El albergue

El albergue

Tuesday, August 31, 2010

My feet are happy feet

My feet at last can rest.  They’ve been going so strong for so many days.  We walked almost everywhere we went while in Valencia, the only exception being our rides on the Metro, so as you can imagine, my feet were worn out at the end of each day.  We had no real schedule or itinerary, so every day our feet followed a path that could more accurately be called a sort of wandering exploration, wandering being the key word.  My shoe of choice during this time of meandering was my flip-flops because they are the most comfortable ones I have, so now my feet are graced with the distinct outline of the thongs of my sandals, eloquent testator to the hours we spent roaming the streets.  We visited a few clothing stores, including El Corte Inglés, which is basically a huge department store and is found all over the place, ate at a couple of different cafes, found a favorite heladería, and shopped at the supermarket and El Mercado Central, a really big indoor market with different vendors selling all kinds of produce, meats, and bread.  For longer trips, like to Buñol, the beach, and el Museo de las Ciencias Príncipe Felipe, we used the metro and gave our feet a little bit of a break, but for the rest, it was all by the power of our own two legs – La Estació de Nord, La Lonja de la Seda, Los Torres de Quart, el Catedral de Valencia, el Museo Nacional de Cerámica y de las Artes Suntuarias “González Martí,” el Palacio del Marqués de Dos Aguas, and el Jardí Botanic de la Universitat de Valencia.

Now, unless you’re some crazy Jeopardy wiz, you probably have no idea what half of those names signify.  Perhaps you’ll go look them up on Wikipedia (a divinely-inspired web site, I must say) to figure it out yourself, but most likely you’ll just glance over the list and not care quite enough to put the requisite energy into searching for answers.  But my feet care.  My feet have been there.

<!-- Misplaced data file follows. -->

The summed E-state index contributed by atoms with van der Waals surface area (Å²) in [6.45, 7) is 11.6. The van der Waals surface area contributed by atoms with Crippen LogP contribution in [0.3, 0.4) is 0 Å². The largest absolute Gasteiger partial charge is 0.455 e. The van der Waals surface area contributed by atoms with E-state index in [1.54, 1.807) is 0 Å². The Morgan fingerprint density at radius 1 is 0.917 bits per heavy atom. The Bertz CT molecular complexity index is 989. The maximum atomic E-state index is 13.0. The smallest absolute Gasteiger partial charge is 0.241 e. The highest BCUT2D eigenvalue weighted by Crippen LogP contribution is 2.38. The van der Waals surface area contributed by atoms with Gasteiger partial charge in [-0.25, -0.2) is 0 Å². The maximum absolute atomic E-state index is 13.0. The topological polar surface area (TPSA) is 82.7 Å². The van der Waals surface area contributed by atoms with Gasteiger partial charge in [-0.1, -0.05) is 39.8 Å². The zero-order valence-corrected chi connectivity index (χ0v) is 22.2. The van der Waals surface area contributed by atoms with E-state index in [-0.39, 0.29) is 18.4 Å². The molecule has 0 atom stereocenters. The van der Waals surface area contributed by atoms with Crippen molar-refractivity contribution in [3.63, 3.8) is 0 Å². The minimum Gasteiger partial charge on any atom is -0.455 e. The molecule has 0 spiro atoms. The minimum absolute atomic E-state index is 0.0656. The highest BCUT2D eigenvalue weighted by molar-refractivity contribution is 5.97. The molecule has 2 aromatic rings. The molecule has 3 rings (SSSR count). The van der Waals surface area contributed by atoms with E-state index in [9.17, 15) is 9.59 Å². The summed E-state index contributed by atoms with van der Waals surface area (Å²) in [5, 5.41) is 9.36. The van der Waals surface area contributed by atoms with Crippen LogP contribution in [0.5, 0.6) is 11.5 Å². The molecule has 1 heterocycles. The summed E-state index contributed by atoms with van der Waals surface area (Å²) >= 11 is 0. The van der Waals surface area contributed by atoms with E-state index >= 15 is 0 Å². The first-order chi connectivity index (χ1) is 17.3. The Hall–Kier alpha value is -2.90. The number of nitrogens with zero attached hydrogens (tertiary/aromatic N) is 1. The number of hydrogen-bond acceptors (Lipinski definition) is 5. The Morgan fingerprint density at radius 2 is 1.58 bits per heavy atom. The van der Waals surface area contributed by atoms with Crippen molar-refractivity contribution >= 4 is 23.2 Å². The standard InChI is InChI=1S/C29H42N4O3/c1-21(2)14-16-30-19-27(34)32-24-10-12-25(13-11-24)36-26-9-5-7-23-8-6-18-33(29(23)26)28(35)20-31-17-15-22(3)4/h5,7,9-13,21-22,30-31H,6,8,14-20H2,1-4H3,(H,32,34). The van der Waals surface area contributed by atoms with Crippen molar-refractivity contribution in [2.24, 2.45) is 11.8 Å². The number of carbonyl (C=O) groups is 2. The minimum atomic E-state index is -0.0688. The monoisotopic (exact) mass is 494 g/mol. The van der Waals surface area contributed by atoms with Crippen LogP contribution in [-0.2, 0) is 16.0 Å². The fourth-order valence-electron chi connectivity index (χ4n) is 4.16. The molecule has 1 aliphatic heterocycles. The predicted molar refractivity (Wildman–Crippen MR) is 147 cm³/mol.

El Palacio del Marqués de Dos Aguas is a sumptuous place, with all the floors made of marble.  It’s quite delicious to slip off your shoes and stand on the cool slabs while the museum monitors are looking the other way.  It’s a breath of fresh air in an otherwise warm town, as cool and refreshing as the fountain next to Los Torres de Quart (I think these two towers used to be part of the old city wall).  It’s heavenly to sit at this fountain and swing your feet through the quiet water, relaxing in the quiet of the small park.  There are also the huge pools in front of el Museo de las Ciencias – the modern architecture of the expansive white buildings is quite different from the feel around the ancient Torres de Quart, but the water feels the same on your feet, sweet and refreshing, the perfect way to begin a whole day of wandering through countless exhibits, including one on the science behind super heroes and another on the futuristic science of Star Trek.  (Oh wait!  Let’s stop at this exhibit that measures how far our feet can jump!)  Then there’s the Jardí Botanic, a lovely walled garden of several acres right in the middle of the city.  Here, your feet can wander many different paths, taking you by all sorts of different trees, shrubs, and flowers.  They can also take you to sit in shady nooks next to cool fountains, to relax until it’s time to head back out into the city, time to walk the streets once more.

At night, my feet got to rest, but in the morning it was up and off again, perhaps to some new location, perhaps to revisit familiar streets.  When they finally stepped back over the hostel entrance at night (or early in the morning), they were always tired, but always happy – how could they not after visiting everything they had?  So now I sit at my little desk in my little room, my feet underneath my chair, and they are no longer tired, but still happy.

1 comment:

  1. Cool and refreshing. Take care of those feet, they're good at getting you places.